There are typically a lot more potential buyers out there than there are businesses for sale. Unfortunately, many of these buyers are not serious or financially qualified. Without being able to filter through them, you could end up spending a lot of time on someone who is really just kicking the tires. Similarly, competitors might fake interest in purchasing your business, just to get access to sensitive information about it. This is why the best way to sell a business is to have someone who can act as a buffer between you and the buyer.
A business broker is someone who can weed through buyers and make sure you are only dealing with buyers who are financially qualified, and who have signed a Non-Disclosure Agreement (NDA). They can keep the identity of the business confidential, until they are sure that the buyer is serious. Only then will they begin to share sensitive information about the company, such as financial reports. Meanwhile, you don’t have to worry about wasting valuable time with “tire kickers”.
5. Not Getting to Know the Buyer
The better you know your buyer, the smoother your transaction will be. Why do they want to buy your business? Getting to understand their intentions and background can help you make decisions about whether they are the right fit for the future of the company. Knowing a little bit about them can also help you in negotiations. If you have a firm grasp on what the buyer is looking for in a business and what is important, it could give you added leverage. Additionally, you especially want to get to know the buyer if you decide to offer seller financing. In this case you will have an ongoing financial relationship with them and need to get a handle on whether they will be reliable and easy to work with.
6. Not Walking Away From a Deal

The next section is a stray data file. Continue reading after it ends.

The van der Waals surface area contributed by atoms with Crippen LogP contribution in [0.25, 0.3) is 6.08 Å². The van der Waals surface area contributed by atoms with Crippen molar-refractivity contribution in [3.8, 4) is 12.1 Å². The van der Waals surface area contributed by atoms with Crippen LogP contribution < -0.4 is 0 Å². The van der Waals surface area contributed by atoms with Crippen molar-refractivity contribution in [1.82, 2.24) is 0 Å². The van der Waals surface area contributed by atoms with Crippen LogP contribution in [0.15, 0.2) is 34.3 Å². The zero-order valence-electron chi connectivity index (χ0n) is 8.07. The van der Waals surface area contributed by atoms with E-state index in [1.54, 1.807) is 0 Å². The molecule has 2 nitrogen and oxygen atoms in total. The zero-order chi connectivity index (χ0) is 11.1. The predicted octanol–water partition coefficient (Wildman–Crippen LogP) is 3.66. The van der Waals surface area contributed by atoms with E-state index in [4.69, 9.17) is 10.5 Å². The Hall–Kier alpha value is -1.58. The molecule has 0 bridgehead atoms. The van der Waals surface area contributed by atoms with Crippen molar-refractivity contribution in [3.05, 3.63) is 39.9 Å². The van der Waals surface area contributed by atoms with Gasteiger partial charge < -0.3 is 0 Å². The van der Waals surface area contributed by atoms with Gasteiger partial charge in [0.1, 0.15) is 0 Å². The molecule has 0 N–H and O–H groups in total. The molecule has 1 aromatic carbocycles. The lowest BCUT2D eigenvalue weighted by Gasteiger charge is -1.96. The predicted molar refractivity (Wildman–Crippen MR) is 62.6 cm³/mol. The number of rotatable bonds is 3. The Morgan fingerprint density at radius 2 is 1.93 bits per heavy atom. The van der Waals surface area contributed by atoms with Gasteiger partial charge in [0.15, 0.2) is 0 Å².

Many sellers don’t want to let any deal get away. They give the same time and effort to every offer as though it were the last one they were going to receive. You have to be able to step back and look at the big picture. Sometimes negotiations take a wrong turn or stall out, at which point it might be time to walk away. Don’t get stuck with a bad deal because you are worried that another one won’t come along. It can be tough to walk away knowing you’ve spent a lot of time and effort on a particular deal. However, sometimes the buyer needs to know you are willing to do so. Your willingness to kill a deal might force them to come back with a better offer or more favorable terms.
7. Not Understanding the Structure of a Deal
Sellers sometimes are too caught up in the final sale price. While it is very important, a good deal can come in many forms. Look past the initial dollar amount to see what else the buyer is offering. You might accept a deal just because the price is right, but ignore critical other terms. At the end of the day, you can get a great price and it could still be a bad deal. Remember that in business sales and acquisitions, not all dollars are created equal, and sometimes you have to let the terms decide the price.